When Animal Crossing: New Horizons was first released in March, the game was a reprieve from the monotony of lockdown. Players spent hours upon hours improving and terraforming their islands. New Horizons was a game that felt easy to binge, especially if you time-traveled the clock forward to get resources faster.
As a community, the imperative at the time seemed to be more, more, more. Upon the game’s debut, I spent hours — days — at a time trying to make my island perfect. But as time has passed, the amount of time I spend on the game per day has progressively lessened. Five months after its initial release, life on the island has slowed down.
After that first rush of building, terraforming, and achievement-collecting, the impulse to play for hours at a time has decreased, leaving in its place a daily check-in routine. Now, logging on means I do a single loop around my island, checking to see what’s new in the shops and searching for daily spawns. Occasionally, I still sink hours into fishing, gardening, or rearranging furniture, but spending more than an hour in the game has become a rarity.
Image: Nintendo EPD/Nintendo
The Animal Crossing franchise has always been about capturing a slice of life, and taking the time to build a home and community. The very first Animal Crossing game, released for the GameCube in 2001, didn’t require any waiting, the way that New Horizons does. Everything in the town was already established, meaning that the player could dive right into those small, daily tasks.
Binging has never been the model for the series. But it became the way many players initially consumed New Horizons as it launched soon after the beginning of the COVID-19 pandemic. Players were stuck at home with little else to do, so escaping into a pandemic-less world and working to make it immaculate seemed like the perfect remedy. Messing with the game’s clock, which mirrors real-world time, in order to skip the required waiting period for certain events (getting the whole museum set up, waiting for flowers to bloom), was a small price to pay to play as much of the game at once as possible.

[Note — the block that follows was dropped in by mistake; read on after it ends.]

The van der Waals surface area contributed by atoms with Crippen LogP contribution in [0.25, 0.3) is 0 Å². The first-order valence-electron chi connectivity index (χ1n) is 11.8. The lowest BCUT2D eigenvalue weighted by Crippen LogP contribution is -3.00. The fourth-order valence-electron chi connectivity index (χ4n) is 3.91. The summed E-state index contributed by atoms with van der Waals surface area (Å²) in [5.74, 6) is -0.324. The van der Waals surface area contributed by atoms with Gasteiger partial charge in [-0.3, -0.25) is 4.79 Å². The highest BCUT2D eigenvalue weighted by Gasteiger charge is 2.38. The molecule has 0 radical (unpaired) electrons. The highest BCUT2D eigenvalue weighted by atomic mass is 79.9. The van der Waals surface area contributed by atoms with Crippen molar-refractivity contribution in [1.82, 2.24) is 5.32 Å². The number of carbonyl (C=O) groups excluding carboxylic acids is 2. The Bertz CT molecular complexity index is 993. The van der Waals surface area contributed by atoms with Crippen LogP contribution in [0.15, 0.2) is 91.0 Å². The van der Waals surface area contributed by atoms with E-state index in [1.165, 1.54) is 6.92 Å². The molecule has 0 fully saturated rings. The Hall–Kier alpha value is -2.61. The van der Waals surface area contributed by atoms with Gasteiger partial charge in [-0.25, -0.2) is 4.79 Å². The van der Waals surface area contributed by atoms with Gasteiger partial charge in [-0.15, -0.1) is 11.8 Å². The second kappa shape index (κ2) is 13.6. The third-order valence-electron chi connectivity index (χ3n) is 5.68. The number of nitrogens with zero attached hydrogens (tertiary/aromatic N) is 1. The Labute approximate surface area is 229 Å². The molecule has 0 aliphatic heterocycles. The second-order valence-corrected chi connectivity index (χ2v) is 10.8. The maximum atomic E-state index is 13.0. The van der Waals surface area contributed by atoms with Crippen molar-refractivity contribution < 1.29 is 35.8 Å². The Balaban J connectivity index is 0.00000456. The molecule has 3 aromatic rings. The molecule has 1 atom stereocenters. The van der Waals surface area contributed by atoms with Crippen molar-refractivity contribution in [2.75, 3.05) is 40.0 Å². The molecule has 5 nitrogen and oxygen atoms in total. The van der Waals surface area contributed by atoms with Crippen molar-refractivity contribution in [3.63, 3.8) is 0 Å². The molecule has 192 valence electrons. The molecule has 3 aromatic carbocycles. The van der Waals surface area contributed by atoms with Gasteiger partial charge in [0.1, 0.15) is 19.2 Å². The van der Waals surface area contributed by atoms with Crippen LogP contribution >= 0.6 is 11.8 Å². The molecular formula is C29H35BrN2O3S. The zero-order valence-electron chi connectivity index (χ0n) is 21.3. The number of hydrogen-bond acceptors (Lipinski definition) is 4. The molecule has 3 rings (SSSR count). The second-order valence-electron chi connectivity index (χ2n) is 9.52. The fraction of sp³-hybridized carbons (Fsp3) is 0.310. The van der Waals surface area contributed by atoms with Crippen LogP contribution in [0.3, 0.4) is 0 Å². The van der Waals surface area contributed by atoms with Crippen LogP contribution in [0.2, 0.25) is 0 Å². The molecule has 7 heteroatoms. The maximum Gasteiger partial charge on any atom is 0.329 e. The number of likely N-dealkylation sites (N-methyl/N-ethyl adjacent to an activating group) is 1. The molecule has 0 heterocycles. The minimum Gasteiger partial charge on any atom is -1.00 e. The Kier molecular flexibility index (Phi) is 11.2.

Using time travel, New Horizons can be binged, and even without it, the game encourages a certain completionist mindset — the museum requests players catch every wildlife species that pops up each month. But completing your museum requires time spread out over seasons, and time-traveling has consequences. Luckily, there’s no penalty for just waiting — if you miss a seasonal event or creature, they’ll come around again next year, and taking a break doesn’t trigger any serious consequences.
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In previous iterations, Animal Crossing would punish players by having villagers move away if players let the game languish for too long. The mechanic of having weeds overrun the town remains the same, but New Horizons keeps villagers around until you give them permission to move away, meaning that there aren’t serious consequences to cutting down on how often you log in. Logging in every day isn’t a necessity; players can take things at their own pace. There are still incentives to spend a lot of time on your island, but they’re delivered through updates every so often instead of all being immediately accessible. The game is growing at the rate of a slow jog, not a sprint. New Horizons is less something to defeat and win, and more a sustained, constantly evolving experience.
The biggest proof that New Horizons is an experience made to be savored, not binged, is that, though the game’s initial milestones are now out of the way, players are still innovating. They’re creating their own ways of enjoying the game. Seasonal updates mean new features, such as swimming in the ocean, but they’re functions that offer the player more ways of exploring instead of just rattling off achievements. The point of Animal Crossing isn’t the destination, if there even is one. It’s the journey.
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